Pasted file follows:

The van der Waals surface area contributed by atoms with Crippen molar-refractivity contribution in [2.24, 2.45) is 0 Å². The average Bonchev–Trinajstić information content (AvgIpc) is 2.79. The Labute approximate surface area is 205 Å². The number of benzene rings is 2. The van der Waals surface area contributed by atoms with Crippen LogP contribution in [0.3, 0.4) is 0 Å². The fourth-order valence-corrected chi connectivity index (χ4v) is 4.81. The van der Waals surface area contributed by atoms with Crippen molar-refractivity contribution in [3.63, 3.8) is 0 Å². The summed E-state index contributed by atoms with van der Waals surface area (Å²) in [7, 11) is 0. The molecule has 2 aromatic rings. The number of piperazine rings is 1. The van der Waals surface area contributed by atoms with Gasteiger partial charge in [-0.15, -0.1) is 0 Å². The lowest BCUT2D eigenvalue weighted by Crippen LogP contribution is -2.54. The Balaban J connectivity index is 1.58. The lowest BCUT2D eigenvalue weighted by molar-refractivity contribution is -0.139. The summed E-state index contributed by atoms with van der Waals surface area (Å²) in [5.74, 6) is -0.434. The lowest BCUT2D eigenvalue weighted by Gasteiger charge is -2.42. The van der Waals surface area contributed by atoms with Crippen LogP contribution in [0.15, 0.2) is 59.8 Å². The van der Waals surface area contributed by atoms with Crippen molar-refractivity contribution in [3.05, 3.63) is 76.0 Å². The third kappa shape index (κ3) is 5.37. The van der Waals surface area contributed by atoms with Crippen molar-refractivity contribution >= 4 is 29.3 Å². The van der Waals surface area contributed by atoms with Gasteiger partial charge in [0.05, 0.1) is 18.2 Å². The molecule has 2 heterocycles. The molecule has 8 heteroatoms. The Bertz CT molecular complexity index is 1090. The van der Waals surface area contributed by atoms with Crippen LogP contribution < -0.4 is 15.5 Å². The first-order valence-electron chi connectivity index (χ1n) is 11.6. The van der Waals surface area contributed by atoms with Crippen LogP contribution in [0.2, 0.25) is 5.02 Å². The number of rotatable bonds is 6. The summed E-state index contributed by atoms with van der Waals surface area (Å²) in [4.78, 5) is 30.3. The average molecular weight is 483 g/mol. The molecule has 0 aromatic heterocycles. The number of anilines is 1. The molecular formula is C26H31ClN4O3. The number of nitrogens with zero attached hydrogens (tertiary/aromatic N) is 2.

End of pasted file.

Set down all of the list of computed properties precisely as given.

The van der Waals surface area contributed by atoms with Crippen molar-refractivity contribution in [2.24, 2.45) is 0 Å². The average Bonchev–Trinajstić information content (AvgIpc) is 2.79. The Labute approximate surface area is 205 Å². The number of benzene rings is 2. The van der Waals surface area contributed by atoms with Crippen LogP contribution in [0.3, 0.4) is 0 Å². The fourth-order valence-corrected chi connectivity index (χ4v) is 4.81. The van der Waals surface area contributed by atoms with Crippen molar-refractivity contribution in [3.63, 3.8) is 0 Å². The summed E-state index contributed by atoms with van der Waals surface area (Å²) in [7, 11) is 0. The molecule has 2 aromatic rings. The number of piperazine rings is 1. The van der Waals surface area contributed by atoms with Gasteiger partial charge in [-0.15, -0.1) is 0 Å². The lowest BCUT2D eigenvalue weighted by Crippen LogP contribution is -2.54. The Balaban J connectivity index is 1.58. The lowest BCUT2D eigenvalue weighted by molar-refractivity contribution is -0.139. The summed E-state index contributed by atoms with van der Waals surface area (Å²) in [5.74, 6) is -0.434. The lowest BCUT2D eigenvalue weighted by Gasteiger charge is -2.42. The van der Waals surface area contributed by atoms with Crippen LogP contribution in [0.15, 0.2) is 59.8 Å². The van der Waals surface area contributed by atoms with Crippen molar-refractivity contribution in [3.05, 3.63) is 76.0 Å². The third kappa shape index (κ3) is 5.37. The van der Waals surface area contributed by atoms with Crippen molar-refractivity contribution >= 4 is 29.3 Å². The van der Waals surface area contributed by atoms with Gasteiger partial charge in [0.05, 0.1) is 18.2 Å². The molecule has 2 heterocycles. The molecule has 8 heteroatoms. The Bertz CT molecular complexity index is 1090. The van der Waals surface area contributed by atoms with Crippen LogP contribution < -0.4 is 15.5 Å². The first-order valence-electron chi connectivity index (χ1n) is 11.6. The van der Waals surface area contributed by atoms with Crippen LogP contribution in [0.2, 0.25) is 5.02 Å². The number of rotatable bonds is 6. The summed E-state index contributed by atoms with van der Waals surface area (Å²) in [4.78, 5) is 30.3. The average molecular weight is 483 g/mol. The molecule has 0 aromatic heterocycles. The number of anilines is 1. The molecular formula is C26H31ClN4O3. The number of nitrogens with zero attached hydrogens (tertiary/aromatic N) is 2.